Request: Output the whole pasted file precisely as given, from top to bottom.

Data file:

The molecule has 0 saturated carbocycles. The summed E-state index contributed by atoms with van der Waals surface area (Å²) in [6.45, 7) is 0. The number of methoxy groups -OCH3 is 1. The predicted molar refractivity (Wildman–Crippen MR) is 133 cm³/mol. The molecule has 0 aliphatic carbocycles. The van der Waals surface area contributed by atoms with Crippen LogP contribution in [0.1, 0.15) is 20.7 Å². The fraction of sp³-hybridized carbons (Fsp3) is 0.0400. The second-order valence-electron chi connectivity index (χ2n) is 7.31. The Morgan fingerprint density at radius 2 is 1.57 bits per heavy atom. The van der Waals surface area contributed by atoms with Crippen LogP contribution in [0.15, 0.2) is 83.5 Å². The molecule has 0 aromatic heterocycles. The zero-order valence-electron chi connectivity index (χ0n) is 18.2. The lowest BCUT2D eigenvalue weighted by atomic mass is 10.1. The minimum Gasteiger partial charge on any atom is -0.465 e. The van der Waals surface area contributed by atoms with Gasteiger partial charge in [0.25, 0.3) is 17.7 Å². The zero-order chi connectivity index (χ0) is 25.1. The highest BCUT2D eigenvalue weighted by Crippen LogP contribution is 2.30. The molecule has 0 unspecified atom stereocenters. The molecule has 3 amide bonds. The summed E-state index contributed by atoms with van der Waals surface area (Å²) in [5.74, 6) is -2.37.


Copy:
The molecule has 0 saturated carbocycles. The summed E-state index contributed by atoms with van der Waals surface area (Å²) in [6.45, 7) is 0. The number of methoxy groups -OCH3 is 1. The predicted molar refractivity (Wildman–Crippen MR) is 133 cm³/mol. The molecule has 0 aliphatic carbocycles. The van der Waals surface area contributed by atoms with Crippen LogP contribution in [0.1, 0.15) is 20.7 Å². The fraction of sp³-hybridized carbons (Fsp3) is 0.0400. The second-order valence-electron chi connectivity index (χ2n) is 7.31. The Morgan fingerprint density at radius 2 is 1.57 bits per heavy atom. The van der Waals surface area contributed by atoms with Crippen LogP contribution in [0.15, 0.2) is 83.5 Å². The molecule has 0 aromatic heterocycles. The zero-order valence-electron chi connectivity index (χ0n) is 18.2. The lowest BCUT2D eigenvalue weighted by atomic mass is 10.1. The minimum Gasteiger partial charge on any atom is -0.465 e. The van der Waals surface area contributed by atoms with Gasteiger partial charge in [0.25, 0.3) is 17.7 Å². The zero-order chi connectivity index (χ0) is 25.1. The highest BCUT2D eigenvalue weighted by Crippen LogP contribution is 2.30. The molecule has 0 unspecified atom stereocenters. The molecule has 3 amide bonds. The summed E-state index contributed by atoms with van der Waals surface area (Å²) in [5.74, 6) is -2.37.